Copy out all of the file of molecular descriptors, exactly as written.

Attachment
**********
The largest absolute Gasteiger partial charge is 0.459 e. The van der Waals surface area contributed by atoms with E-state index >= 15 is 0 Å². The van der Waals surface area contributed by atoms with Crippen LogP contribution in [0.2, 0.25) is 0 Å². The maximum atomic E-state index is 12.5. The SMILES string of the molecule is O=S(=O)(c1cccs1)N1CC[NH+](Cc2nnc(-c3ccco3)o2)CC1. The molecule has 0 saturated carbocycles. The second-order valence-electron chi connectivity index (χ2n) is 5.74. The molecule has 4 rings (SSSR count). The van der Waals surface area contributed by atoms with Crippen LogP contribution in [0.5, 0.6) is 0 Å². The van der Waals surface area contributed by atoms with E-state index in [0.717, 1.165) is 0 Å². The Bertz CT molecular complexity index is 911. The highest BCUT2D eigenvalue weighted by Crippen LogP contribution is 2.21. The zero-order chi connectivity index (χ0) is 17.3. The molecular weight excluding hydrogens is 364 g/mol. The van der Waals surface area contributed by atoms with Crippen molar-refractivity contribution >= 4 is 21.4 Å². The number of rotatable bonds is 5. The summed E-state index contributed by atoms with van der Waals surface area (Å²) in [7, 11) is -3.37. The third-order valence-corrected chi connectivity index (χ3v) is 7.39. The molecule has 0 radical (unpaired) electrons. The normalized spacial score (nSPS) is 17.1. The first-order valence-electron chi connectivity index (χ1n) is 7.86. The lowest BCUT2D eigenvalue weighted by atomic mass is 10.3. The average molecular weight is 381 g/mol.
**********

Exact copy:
The largest absolute Gasteiger partial charge is 0.459 e. The van der Waals surface area contributed by atoms with E-state index >= 15 is 0 Å². The van der Waals surface area contributed by atoms with Crippen LogP contribution in [0.2, 0.25) is 0 Å². The maximum atomic E-state index is 12.5. The SMILES string of the molecule is O=S(=O)(c1cccs1)N1CC[NH+](Cc2nnc(-c3ccco3)o2)CC1. The molecule has 0 saturated carbocycles. The second-order valence-electron chi connectivity index (χ2n) is 5.74. The molecule has 4 rings (SSSR count). The van der Waals surface area contributed by atoms with Crippen LogP contribution in [0.5, 0.6) is 0 Å². The van der Waals surface area contributed by atoms with E-state index in [0.717, 1.165) is 0 Å². The Bertz CT molecular complexity index is 911. The highest BCUT2D eigenvalue weighted by Crippen LogP contribution is 2.21. The zero-order chi connectivity index (χ0) is 17.3. The molecular weight excluding hydrogens is 364 g/mol. The van der Waals surface area contributed by atoms with Crippen molar-refractivity contribution >= 4 is 21.4 Å². The number of rotatable bonds is 5. The summed E-state index contributed by atoms with van der Waals surface area (Å²) in [7, 11) is -3.37. The third-order valence-corrected chi connectivity index (χ3v) is 7.39. The molecule has 0 radical (unpaired) electrons. The normalized spacial score (nSPS) is 17.1. The first-order valence-electron chi connectivity index (χ1n) is 7.86. The lowest BCUT2D eigenvalue weighted by atomic mass is 10.3. The average molecular weight is 381 g/mol.